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Personal Data (05:22)

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Everyone reveals a large amount of personal data online by using services like Amazon and Google. Sociologist Liliana Arroyo conducts a study to see what information Google knows about six participants of different ages.

Big Data and Algorithms (06:37)

Algorithms process data, providing the foundation for many decisions. Algorithms can be biased and often reflect the biases of their creators. In Spain, a supercomputer and humans track the spread of COVID-19.

Data and Medicine (02:56)

Data collection could lead to more personalized medical care and a more efficient healthcare system. A program in Spain uses an algorithm to detect types of cancers in thorax X-rays. Personal data can be used in ways we are unaware of.

Data Protection (05:23)

A 2018 law in the European Union makes it so that companies must tell people how they are using their data. People often give their consent without fully realizing how their data could be used. Companies like Facebook often sell sensitive information to advertisers.

Data and Personality (02:08)

Researcher Vesselin Popov explains how activities, such as liking a post, can show a user's personality. Digital footprints are accurate predictors of a person's behavior.

Internet of Things (04:58)

IoT refers to intelligent devices capable of directly transmitting data; more than 200,000 objects are a part of it. People market the technologies as making life easier, but they capture huge amounts of data.

Data Sellers (03:56)

Data sellers collect and sell huge amounts of data. David Lahoz works for a digital advertising firm and explains how they use data. They remove personal information, like names.

Data Models (03:54)

The idea that cellphones and other devices are listening to users is a myth. China's data model has the data belonging to the state, while the United States has it held by businesses. Digital Policy Advisor Jordi Puignerio suggests a third model of it belonging to citizens.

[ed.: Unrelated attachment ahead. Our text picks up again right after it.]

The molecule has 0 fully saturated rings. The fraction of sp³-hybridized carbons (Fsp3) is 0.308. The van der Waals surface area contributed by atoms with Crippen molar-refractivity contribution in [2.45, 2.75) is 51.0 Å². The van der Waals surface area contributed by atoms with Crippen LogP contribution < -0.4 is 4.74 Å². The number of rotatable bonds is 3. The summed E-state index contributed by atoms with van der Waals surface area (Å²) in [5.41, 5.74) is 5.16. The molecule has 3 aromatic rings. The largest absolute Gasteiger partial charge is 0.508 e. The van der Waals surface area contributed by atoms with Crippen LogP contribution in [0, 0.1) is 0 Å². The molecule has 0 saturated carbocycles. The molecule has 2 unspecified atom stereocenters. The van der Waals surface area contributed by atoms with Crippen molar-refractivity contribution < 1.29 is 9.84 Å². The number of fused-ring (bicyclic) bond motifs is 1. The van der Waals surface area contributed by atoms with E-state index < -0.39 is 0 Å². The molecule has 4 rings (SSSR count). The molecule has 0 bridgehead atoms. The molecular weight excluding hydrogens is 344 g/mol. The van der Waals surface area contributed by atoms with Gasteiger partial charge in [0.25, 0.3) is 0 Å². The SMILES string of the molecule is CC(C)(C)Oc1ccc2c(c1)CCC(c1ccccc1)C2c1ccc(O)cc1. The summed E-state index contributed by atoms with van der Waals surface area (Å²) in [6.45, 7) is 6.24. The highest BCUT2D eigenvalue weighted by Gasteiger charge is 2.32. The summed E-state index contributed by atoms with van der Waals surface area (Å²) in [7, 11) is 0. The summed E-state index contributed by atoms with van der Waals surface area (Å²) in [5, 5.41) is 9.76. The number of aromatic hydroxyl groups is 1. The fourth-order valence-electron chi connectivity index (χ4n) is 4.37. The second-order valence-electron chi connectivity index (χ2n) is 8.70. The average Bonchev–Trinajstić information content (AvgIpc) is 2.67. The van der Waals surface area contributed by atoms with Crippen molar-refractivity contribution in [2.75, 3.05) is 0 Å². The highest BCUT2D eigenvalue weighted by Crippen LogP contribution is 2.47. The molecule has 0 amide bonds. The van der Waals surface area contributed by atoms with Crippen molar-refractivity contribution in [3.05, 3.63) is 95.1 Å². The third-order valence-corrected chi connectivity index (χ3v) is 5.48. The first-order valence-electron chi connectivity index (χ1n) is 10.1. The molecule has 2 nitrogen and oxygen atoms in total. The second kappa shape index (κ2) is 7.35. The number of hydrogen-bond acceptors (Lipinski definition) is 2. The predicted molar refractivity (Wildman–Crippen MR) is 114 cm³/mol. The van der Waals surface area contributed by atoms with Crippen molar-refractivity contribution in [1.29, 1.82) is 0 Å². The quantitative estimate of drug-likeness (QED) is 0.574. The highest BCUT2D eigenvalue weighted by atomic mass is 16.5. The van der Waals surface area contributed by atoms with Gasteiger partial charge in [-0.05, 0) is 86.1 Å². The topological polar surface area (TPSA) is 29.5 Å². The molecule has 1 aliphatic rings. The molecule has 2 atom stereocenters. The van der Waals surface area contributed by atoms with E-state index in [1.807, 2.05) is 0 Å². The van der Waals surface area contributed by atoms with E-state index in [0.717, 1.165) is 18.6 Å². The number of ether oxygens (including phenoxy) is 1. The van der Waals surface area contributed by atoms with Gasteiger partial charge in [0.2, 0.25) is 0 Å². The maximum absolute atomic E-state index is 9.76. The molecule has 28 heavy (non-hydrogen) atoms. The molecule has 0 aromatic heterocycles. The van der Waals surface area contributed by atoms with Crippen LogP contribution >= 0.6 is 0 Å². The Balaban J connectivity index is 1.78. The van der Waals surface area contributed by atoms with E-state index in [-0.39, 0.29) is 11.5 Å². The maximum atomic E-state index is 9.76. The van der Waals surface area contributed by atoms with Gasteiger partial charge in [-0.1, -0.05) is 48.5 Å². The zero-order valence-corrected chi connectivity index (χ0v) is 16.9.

Facial Identification (03:15)

Facial identification is becoming more common. Some organizations use it in security, but it can be an invasion of privacy.

Unconscious Disclosure (06:41)

Many websites have third party cookies. This means that the user is sharing their data with an unknown party.

Credits: "Everything We Know About You" (00:22)

Credits: "Everything We Know About You"

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Everything We Know About You


DVD (Chaptered) Price: $169.95
DVD + 3-Year Streaming Price: $254.93
3-Year Streaming Price: $169.95

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Description

Every minute, over 200 million emails are sent, 7,000 purchases take place on Amazon, and 4 million google searches are made, all leaving digital fingerprints. Add to that the trail left by cell phones, credit cards, security cameras, and the growing ‘internet of things’ and an incredible amount of detail about our personal life can now be inferred by computers. But with more and more decisions taken by algorithms, is there a risk we might fall into a “technocracy”? Used carefully, there’s little doubt that big data can save lives. They help establish conduct patterns and predictions and this, coupled with personal data, can create more personalized medicine. At the hospital in Sabadell, a computer program scans x-rays to identify those most likely to show lung cancer. These are then checked by a doctor. But, as the experience with COVID tracking apps has shown, AI’s use is still limited and there’s a danger of over-reliance. Companies like Amazon, Facebook, and Google make their money by selling user profiles to advertisers. But this can involve real risks for the people classified, especially in countries where certain sexual, religious, or political leanings carry stiff penalties. Over 500,000 facebook members in Saudi Arabia are tagged as having ‘homosexual interest’ and advertisers can specifically target them. On a more mundane level, every second people are wrongly profiled and can be denied mortgages or opportunities on the basis of these false profiles. So what can be done to minimize the risk posed by big data while maximizing the benefits? This report investigates.

Length: 46 minutes

Item#: BVL282233

ISBN: 979-8-88678-411-4

Copyright date: ©2021

Closed Captioned

Performance Rights

Prices include public performance rights.

Not available to Home Video and Publisher customers.

Only available in USA, Asia, Australia, Canada, New Zealand and United Kingdom of Great Britain & Northern Ireland.


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